- Other Solutions – hardware anti-spam systems and other software will not be covered here as they are not available at most low-cost hosting companies.
Client Side Anti-Spam Solutions
The final barrier to spam is the client software. If you use a web interface to read email on your inexpensive email hosting account, you’re primary hopes are pinned on the server-side solutions.
Open Source Solutions
This was a category that didn’t even exist a few years ago. Since then a few Windows add-ons have been written for popular clients like Outlook and Thunderbird. The two I have used before are SpamBully and SpamBayes. After using SpamBully for several months on my Windows box, I’ve determined that SpamBully is unfit for my needs. SpamBully consistently marked obvious spam as not-spam and emails from safe senders, friends and even my own website (which I’d specifically white-listed as well as marking the emails as “not spam”) as spam. Basically, it required more effort to read my emails and to mark spam emails as junk than would have been required by simply not using it.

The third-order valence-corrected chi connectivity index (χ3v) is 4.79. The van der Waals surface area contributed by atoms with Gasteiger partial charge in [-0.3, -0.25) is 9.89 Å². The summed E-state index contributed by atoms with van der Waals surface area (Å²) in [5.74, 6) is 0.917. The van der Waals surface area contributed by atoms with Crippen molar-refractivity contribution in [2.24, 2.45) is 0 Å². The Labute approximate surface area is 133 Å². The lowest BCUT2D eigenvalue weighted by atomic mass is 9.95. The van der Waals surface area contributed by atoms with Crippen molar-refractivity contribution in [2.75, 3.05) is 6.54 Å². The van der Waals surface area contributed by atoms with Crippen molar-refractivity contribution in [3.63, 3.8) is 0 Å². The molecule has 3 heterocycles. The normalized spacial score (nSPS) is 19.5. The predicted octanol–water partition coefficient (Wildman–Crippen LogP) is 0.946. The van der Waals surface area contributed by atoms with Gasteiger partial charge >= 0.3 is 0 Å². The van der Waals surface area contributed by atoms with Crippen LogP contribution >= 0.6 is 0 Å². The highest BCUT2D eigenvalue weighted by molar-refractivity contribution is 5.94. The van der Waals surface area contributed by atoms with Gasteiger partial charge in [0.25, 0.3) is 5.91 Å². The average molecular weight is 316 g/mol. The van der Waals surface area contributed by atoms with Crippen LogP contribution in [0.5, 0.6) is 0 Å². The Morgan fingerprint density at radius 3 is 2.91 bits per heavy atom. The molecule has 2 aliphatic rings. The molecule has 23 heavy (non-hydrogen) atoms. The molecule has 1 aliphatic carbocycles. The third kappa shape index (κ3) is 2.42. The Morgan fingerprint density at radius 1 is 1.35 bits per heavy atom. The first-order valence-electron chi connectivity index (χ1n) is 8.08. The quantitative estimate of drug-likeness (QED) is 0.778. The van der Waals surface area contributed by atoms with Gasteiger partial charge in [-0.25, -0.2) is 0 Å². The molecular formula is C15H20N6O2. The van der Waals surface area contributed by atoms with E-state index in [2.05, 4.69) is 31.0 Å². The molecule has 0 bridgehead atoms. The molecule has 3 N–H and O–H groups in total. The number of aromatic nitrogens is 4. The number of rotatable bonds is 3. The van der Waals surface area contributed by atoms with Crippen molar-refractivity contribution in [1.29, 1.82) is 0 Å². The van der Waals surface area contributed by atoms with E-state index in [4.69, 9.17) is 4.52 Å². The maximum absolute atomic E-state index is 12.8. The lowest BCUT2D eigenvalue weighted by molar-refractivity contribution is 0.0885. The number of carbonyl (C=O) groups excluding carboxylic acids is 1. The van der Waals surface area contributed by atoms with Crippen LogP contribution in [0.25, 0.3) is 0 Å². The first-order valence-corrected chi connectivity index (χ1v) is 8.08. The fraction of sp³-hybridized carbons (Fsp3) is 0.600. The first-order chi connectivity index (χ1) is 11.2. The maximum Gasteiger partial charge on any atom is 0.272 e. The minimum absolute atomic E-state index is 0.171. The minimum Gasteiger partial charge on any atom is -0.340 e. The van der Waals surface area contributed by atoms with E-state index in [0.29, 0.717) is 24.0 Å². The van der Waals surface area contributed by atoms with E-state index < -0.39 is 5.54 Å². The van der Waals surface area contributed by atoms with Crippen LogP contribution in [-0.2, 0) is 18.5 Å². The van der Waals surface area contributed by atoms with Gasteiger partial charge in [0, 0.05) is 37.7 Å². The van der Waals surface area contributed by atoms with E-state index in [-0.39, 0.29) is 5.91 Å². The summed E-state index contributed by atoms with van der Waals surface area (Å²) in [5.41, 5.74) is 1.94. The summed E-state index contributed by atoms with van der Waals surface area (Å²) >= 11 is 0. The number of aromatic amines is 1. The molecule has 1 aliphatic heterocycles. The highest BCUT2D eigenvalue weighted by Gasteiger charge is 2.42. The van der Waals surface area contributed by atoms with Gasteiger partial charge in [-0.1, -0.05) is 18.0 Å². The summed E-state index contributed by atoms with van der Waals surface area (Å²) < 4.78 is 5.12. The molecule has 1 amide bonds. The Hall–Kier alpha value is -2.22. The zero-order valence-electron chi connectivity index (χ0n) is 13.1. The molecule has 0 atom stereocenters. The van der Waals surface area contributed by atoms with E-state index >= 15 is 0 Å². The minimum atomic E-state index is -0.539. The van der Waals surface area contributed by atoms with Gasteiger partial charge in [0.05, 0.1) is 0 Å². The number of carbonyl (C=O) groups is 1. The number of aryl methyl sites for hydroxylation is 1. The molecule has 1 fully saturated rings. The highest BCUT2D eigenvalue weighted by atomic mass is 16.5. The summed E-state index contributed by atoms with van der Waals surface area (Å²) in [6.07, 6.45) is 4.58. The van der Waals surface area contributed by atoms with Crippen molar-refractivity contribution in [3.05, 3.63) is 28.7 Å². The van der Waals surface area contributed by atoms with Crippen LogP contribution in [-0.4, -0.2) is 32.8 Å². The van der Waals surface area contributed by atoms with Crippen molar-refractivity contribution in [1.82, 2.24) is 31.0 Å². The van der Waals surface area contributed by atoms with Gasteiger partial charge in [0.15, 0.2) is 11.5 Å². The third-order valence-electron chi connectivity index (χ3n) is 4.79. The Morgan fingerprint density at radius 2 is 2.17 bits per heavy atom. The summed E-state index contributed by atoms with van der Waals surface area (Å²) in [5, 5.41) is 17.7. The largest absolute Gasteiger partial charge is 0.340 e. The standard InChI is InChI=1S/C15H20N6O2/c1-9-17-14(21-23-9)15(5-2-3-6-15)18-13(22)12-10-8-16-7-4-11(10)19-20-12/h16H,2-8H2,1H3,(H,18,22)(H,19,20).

I have a very lengthy experience with a product called SpamFighter. SpamFighter initially seemed to work well, but after several months (actually over a year) of constant use, it has the same problems as SpamBully, namely incorrectly marking good emails as spam and (far more often) marking spam emails as good. Again, my yardstick was to determine if SpamFighter required more time to use than not, and again, this solution did not work often enough for me to want to continue to use it.
Junk Email Filter on Outlook and Thunderbird
This brings us all the way back to email client software spam filtering solutions which are oft-overlooked solutions. The Junk email filter on Outlook has various settings, as seen here: